Apple Watch and iPhone 6 launch: Share price, spec, features, UK release date and what the analysts say

 
Lynsey Barber
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The iPhone 6 and iPhone 6 Plus have been unveiled by Apple (Source: Getty)

Apple has launched two new iPhones, the iPhone 6 and iPhone 6 Plus, and the Apple Watch smartwatch at a much-hyped launch event in California.

Chief executive Tim Cook introduced the iPhones in a short speech calling them Apple's best ever iPhones.

The iPhone 6 is 4.7 inches and the iPhone 6 Plus is 5.5 inches with Phil Schiller, senior vice president of marketing, taking to the stage to talk about the new devices in-depth.

Apple's smartwatch, expected to be called the iWatch but actually called Apple Watch, looks more like a traditional watch than the smartwatches produced by other tech firms and will come in three main styles- the Watch, Watch Sport and Watch Edition.

Shares in Apple spiked above the $100 mark before the launch for the first time since the middle of last week, dropping just above yesterday's close of $98.36 per share during the presentation, ultimately closing 0.4 per cent lower.

Apple Watch

The Watches feature a touch screen and a crown that controls functions such as zoom, scroll and select, and will go on sale early next year starting from $349, working with the new iPhone 6s, the 5S and 5C.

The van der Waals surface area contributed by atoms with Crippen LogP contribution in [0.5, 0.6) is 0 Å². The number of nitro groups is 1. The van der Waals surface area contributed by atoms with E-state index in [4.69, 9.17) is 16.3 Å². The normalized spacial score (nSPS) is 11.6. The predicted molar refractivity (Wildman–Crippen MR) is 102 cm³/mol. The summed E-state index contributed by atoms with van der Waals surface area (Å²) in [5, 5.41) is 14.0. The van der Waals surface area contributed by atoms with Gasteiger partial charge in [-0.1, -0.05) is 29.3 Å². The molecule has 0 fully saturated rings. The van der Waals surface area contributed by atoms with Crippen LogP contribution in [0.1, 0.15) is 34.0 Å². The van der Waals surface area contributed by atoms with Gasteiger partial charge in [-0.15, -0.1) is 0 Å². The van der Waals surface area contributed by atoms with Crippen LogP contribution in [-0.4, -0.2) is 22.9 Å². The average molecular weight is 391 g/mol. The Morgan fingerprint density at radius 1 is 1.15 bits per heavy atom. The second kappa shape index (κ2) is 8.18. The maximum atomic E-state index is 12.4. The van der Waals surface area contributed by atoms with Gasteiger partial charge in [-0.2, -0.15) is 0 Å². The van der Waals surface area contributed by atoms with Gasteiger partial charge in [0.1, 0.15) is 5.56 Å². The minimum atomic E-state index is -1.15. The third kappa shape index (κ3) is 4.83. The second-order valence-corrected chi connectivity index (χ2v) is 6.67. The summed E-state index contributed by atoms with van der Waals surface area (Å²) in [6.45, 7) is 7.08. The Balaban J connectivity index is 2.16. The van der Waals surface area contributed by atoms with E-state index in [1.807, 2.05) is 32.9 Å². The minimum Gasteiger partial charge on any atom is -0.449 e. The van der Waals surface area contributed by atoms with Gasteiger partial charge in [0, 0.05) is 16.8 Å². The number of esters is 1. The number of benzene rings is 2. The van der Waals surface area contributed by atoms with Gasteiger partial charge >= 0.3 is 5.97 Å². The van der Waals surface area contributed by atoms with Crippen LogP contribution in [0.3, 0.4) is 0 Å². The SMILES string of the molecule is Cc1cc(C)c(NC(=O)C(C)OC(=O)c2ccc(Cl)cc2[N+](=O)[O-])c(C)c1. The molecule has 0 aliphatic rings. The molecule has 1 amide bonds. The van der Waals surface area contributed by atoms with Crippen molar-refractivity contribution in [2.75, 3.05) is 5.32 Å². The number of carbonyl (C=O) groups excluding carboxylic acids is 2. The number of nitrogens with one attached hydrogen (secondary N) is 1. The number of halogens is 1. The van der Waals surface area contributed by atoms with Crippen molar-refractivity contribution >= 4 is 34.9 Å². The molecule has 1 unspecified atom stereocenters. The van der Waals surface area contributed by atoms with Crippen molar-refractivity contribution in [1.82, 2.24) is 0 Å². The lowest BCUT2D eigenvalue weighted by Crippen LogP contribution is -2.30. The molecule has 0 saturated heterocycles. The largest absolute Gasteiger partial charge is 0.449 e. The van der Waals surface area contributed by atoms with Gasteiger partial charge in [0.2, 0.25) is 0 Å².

Options for the Apple Watch include two different sizes, 38mm or 42mm high, six different metals including stainless steel and 18-carat gold, and six different strap styles, including a link bracelet and sports band. Users can also choose from a variety of face designs from chronograph to a photo, and change them on screen.

Functions of the watch include being able to make calls, send messages and emails. It also lets users communicate with others with a simple sketch, tap or digital version of your heartbeat.

The watch also monitors fitness through an activity app , much like the Nike Fuelband or Jawbone Up wearable fitness trackers.

iPhone 6 and iPhone 6 Plus

As well as the larger screen sizes, both models have retina display, an A8 chip for faster processing, and will run the new iOS 8 operating system.

The 4.7 inch iPhone 6 has a 1334x750 resolution screen, while the 5.5 inch iPhone 6 Plus has a 1920x1080 resolution display. In terms of surface area, the iPhone 6 screen is 38 per cent larger and the iPhone 6 Plus 88 per cent larger than the iPhone 5.

Both phones will support voice calls over wi-fi.

An important feature for many users- both iPhones will have a very welcome longer battery life compared to their predecessors.

The iPhone 6 will be priced from $199 on a two year contract and the iPhone 6 Plus from $299 in the US,

Pre-orders will begin on 12 September to go on sale on 19 Septemeber, with the aim of being in "115 countries by the end of the year" said Schiller.

In the UK, both phones will be available on O2, EE, Vodafone and Three, with all four of the major networks beginning pre-orders on 12 Spetember, however pricing and tariffs have yet to be revealed

Apple Pay

Apple also launched a mobile payment service called ApplePay, allowing users to pay for things with an Oyster Card-like swipe of their phone- or Apple Watch. This will only be available in the US for now however.